Without a doubt, the COVID-19 pandemic has put strains on Cherokee families, the economy in northeast Oklahoma and our local public schools.
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REBECCA NAGLE
On a warm Saturday morning this June, a crane pulled up to the courthouse square in downtown Tahlequah. As controversial monuments were being taken down by activists and cities across the country, the Cherokee Nation shook two Confederate monuments loose from their foundations, strapped them to a trailer and put them in storage.  
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Across our country, we are having a new dialogue about how we experience race and the painful chapters of United States history, including the American Civil War. Recently, I oversaw the removal of two monuments from the historic Cherokee Nation Capitol Square in Tahlequah. The monuments failed to reflect the CN’s values of freedom and inclusion, and they run contrary to the idea that CN should have control of telling its own story. 
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“It is critical to build coalitions with African Americans to advance our issues and theirs.” – Former Principal Chief Wilma Mankiller, Nov. 14, 2000.
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Tribal officials say a code exists within the Marshal Service but lacks authority to secure aid from other agencies and departments.
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On June 30, voters will make a big decision about the future of health care in Oklahoma. State Question 802 would have a $27 million economic impact on Cherokee Nation Health Services.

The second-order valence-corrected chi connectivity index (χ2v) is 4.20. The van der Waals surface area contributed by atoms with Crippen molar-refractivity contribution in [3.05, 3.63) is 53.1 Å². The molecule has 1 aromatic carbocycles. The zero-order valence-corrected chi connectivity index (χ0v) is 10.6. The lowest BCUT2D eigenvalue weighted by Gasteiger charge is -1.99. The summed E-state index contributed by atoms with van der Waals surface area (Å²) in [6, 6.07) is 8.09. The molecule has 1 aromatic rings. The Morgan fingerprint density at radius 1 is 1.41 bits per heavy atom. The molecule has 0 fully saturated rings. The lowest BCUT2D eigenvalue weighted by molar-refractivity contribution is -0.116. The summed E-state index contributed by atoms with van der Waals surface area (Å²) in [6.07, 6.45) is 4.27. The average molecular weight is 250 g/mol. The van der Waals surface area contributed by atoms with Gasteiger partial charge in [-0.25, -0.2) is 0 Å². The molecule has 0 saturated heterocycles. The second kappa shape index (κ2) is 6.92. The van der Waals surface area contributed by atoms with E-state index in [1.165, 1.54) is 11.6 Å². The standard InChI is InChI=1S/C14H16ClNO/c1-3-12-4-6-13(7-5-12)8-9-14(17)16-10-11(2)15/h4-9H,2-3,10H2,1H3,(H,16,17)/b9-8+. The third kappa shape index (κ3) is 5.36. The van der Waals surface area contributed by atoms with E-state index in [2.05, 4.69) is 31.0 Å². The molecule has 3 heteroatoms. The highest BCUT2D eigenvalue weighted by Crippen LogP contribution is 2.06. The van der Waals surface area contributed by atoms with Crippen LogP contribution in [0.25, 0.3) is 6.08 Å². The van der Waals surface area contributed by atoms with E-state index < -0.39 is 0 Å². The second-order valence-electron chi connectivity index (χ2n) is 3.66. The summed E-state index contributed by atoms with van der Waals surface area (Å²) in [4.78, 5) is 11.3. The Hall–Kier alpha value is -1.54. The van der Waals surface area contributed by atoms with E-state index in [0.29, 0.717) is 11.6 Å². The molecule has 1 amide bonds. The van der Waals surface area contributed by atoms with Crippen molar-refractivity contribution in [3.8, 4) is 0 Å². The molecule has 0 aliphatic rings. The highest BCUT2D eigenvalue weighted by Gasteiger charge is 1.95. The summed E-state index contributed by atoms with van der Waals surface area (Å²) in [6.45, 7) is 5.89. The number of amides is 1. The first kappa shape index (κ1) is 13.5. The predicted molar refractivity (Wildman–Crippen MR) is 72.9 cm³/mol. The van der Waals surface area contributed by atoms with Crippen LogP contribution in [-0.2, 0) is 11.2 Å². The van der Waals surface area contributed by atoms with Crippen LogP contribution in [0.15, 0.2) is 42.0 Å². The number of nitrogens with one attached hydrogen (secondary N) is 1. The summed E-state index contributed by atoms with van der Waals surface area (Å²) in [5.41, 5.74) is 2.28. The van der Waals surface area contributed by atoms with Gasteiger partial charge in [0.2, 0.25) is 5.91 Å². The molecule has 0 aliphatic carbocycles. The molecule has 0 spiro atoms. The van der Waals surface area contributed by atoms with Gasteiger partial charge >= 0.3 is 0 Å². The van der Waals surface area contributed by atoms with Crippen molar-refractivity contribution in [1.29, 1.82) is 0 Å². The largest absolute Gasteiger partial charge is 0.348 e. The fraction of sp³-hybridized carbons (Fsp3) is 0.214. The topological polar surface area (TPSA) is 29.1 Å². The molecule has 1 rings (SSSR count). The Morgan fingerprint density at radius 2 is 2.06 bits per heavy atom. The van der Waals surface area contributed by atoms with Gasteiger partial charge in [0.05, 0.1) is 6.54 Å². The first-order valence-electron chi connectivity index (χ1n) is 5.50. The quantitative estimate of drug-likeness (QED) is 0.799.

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As we face this ongoing crisis, I feel fortunate to be part of our strong Cherokee Nation team. Every day I am surrounded by people making a difference. Our frontline health care workers and first responders, our caregivers and social services providers, our Cherokee Nation Businesses leaders, members of the Tribal Council, my Cabinet members, the deputy chief and all of our other staff and volunteers are performing critical work. 
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It’s hard to believe 10 years have already passed, but this month, U.S. Census postcards will show up in mailboxes across Cherokee Nation and the United States. Once you receive one of these cards, you will be able to fill out the 2020 census. It’s important for all Cherokees to do so, and I’m asking for our citizens to participate.
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Will Rogers was born in 1879 in the CooWeeScooWee District of the Cherokee Nation near the western bank of the Verdigris River. Barely more than 100 years before Will was born, the founders of the United States gathered together in Philadelphia to draft the Constitution of this new country.
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There is not a day that goes by that I do not think about what our work means for the next seven generations. What we do today will not only affect my children and grandchildren, but it will also leave a lasting impact that will be felt for generations to come. That’s why empowering youth is a priority for my administration. 
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Look no further than the current gaming compact dispute between the governor of Oklahoma and the tribes for an example of why it is important for Native people to not only vote, but also truly analyze the candidates that they support at the polls.
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